Video game retailer Game has announced it will push the button on an IPO on the London stock exchange tomorrow morning, just two years after collapsing into administration. As part of their relist, the company announced the launch of a new ‘virtual loyalty’ scheme offering shares worth £100 each to 20,000 customers, celebrating those who have stuck around through the good and the bad times.
Although this is by no means the first time that a company has chosen to reward loyalty, the strategic move from Game has certainly raised some interesting considerations for other brands around customer loyalty in the digital age. It certainly makes those ‘free tenth coffee’ cards in the bottom of every wallet seem positively archaic.
The value exchange
Inspiring loyalty and trust in the 21st Century is a tricky business. Authentic marketing can still be effective in driving awareness, but empty promises and fake claims are destroyed within minutes on social media. As such, creatively establishing and rewarding loyalty has never been more important. Today’s data-savvy consumers demand more in return for engagement and, with so much competition around, it doesn’t take much for them to walk away.
The real value comes through establishing a balanced relationship. Consumers will engage and provide you with the information they see fitting to the service you are prepared to offer.
The question you need to ask yourself as a retailer is: are you doing enough to engage with your customers and inspire their loyalty? And how are you using this loyalty in a smart way to build on your company’s reputation?
What Game has done here is certainly smart. Those not in the loyalty reward scheme feel like they are missing out, and will do all they can to be part of the action, while other businesses are also standing up and taking note of the video game retailer’s return.
Harnessing and celebrating customer loyalty isn’t difficult. It’s about being true to your brand’s values and remaining customer-focused in everything you do. Sometimes it’s easy to lose focus on this.
The real truth is that most of us still don’t really know the true value and potential of our personal data, but it’s clear that as consumers we should be looking for something in return if we’re giving that information away. Look at everything we’re willing to give up for a ‘free’ email service or social media account. That said, our data awareness is improving rapidly and it’s safe to predict that brands are going to have to be clearer about what they are offering in exchange for this.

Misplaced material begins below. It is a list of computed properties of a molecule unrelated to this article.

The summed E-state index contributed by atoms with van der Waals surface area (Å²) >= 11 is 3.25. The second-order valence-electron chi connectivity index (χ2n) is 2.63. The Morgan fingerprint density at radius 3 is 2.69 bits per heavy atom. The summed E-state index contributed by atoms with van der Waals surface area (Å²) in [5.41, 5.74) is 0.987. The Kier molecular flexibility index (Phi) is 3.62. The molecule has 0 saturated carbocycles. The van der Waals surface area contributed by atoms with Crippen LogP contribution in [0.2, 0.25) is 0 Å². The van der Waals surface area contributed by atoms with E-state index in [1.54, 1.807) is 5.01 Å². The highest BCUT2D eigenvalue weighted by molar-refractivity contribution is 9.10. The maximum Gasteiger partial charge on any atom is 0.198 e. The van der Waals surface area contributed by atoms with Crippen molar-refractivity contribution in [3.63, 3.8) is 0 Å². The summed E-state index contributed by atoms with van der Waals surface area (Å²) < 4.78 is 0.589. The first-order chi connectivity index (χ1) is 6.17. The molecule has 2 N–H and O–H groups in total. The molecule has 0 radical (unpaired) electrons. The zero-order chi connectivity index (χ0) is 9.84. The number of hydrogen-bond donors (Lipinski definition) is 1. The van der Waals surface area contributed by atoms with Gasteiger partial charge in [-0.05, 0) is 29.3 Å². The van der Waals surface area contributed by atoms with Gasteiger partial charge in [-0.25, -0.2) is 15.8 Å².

As the demand for innovative, modernised customer service becomes increasingly pressing, those retailers that don’t have a strategy in place may well get left behind. Looking at an array of on- and offline tactics to help shape and nurture loyalty amongst customers will be the key.
Driving customer advocacy through public positive engagements that the world can see is powerful, but it’s important to remember the ‘loyalty bubble’ risk, where retailers do too much to try and attract new customers and end up over-extending themselves.
It’s great to see that Game is taking an exciting and lateral approach to loyalty, and I bet those top customers are thrilled to be getting rewarded in this way. That said, it’s worth keeping in mind that no gift is ever going to replace the most valuable commodity a business has in the digital age – trust.
Loyalty incentives may help get customers through the door or encourage repeat business, but inspiring trust is ultimately going to be the power that keeps your customer in orbit. This can’t be done through a gimmick or a discount – it can only be created by continually providing a top service and by being transparent when that service fails (as even the best sometimes do). Keep thinking about how you ca